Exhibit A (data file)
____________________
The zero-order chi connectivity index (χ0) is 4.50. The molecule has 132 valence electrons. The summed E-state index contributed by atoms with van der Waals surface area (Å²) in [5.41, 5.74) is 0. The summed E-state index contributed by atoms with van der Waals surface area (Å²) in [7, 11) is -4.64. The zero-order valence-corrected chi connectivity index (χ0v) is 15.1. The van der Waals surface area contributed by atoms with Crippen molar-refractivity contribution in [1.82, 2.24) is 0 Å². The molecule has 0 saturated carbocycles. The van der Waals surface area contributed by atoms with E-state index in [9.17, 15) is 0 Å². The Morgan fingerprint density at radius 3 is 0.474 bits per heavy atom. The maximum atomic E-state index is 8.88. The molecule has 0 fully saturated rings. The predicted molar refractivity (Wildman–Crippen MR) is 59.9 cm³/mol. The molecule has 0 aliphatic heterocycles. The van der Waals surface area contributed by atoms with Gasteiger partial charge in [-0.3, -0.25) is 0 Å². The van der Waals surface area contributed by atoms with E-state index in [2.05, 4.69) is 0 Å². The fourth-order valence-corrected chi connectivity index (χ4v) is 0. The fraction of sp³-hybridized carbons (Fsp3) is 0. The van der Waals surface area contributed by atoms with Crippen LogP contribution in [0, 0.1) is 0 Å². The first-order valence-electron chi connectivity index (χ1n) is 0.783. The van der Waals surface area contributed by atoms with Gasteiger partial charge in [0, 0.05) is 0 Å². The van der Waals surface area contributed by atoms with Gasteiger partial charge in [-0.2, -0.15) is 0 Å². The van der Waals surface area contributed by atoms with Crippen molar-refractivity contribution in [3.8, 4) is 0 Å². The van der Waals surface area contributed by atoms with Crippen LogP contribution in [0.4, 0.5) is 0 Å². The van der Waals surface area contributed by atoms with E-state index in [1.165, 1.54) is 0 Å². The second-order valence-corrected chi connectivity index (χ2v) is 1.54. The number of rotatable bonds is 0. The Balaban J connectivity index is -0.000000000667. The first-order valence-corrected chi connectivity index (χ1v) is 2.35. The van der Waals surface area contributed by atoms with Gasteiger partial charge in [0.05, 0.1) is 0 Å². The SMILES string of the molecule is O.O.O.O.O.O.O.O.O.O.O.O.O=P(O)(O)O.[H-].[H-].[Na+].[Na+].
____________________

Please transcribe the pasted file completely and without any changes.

The zero-order chi connectivity index (χ0) is 4.50. The molecule has 132 valence electrons. The summed E-state index contributed by atoms with van der Waals surface area (Å²) in [5.41, 5.74) is 0. The summed E-state index contributed by atoms with van der Waals surface area (Å²) in [7, 11) is -4.64. The zero-order valence-corrected chi connectivity index (χ0v) is 15.1. The van der Waals surface area contributed by atoms with Crippen molar-refractivity contribution in [1.82, 2.24) is 0 Å². The molecule has 0 saturated carbocycles. The van der Waals surface area contributed by atoms with E-state index in [9.17, 15) is 0 Å². The Morgan fingerprint density at radius 3 is 0.474 bits per heavy atom. The maximum atomic E-state index is 8.88. The molecule has 0 fully saturated rings. The predicted molar refractivity (Wildman–Crippen MR) is 59.9 cm³/mol. The molecule has 0 aliphatic heterocycles. The van der Waals surface area contributed by atoms with Gasteiger partial charge in [-0.3, -0.25) is 0 Å². The van der Waals surface area contributed by atoms with E-state index in [2.05, 4.69) is 0 Å². The fourth-order valence-corrected chi connectivity index (χ4v) is 0. The fraction of sp³-hybridized carbons (Fsp3) is 0. The van der Waals surface area contributed by atoms with Crippen LogP contribution in [0, 0.1) is 0 Å². The first-order valence-electron chi connectivity index (χ1n) is 0.783. The van der Waals surface area contributed by atoms with Gasteiger partial charge in [0, 0.05) is 0 Å². The van der Waals surface area contributed by atoms with Gasteiger partial charge in [-0.2, -0.15) is 0 Å². The van der Waals surface area contributed by atoms with Crippen molar-refractivity contribution in [3.8, 4) is 0 Å². The van der Waals surface area contributed by atoms with Crippen LogP contribution in [0.4, 0.5) is 0 Å². The van der Waals surface area contributed by atoms with E-state index in [1.165, 1.54) is 0 Å². The second-order valence-corrected chi connectivity index (χ2v) is 1.54. The number of rotatable bonds is 0. The Balaban J connectivity index is -0.000000000667. The first-order valence-corrected chi connectivity index (χ1v) is 2.35. The van der Waals surface area contributed by atoms with Gasteiger partial charge in [0.05, 0.1) is 0 Å². The SMILES string of the molecule is O.O.O.O.O.O.O.O.O.O.O.O.O=P(O)(O)O.[H-].[H-].[Na+].[Na+].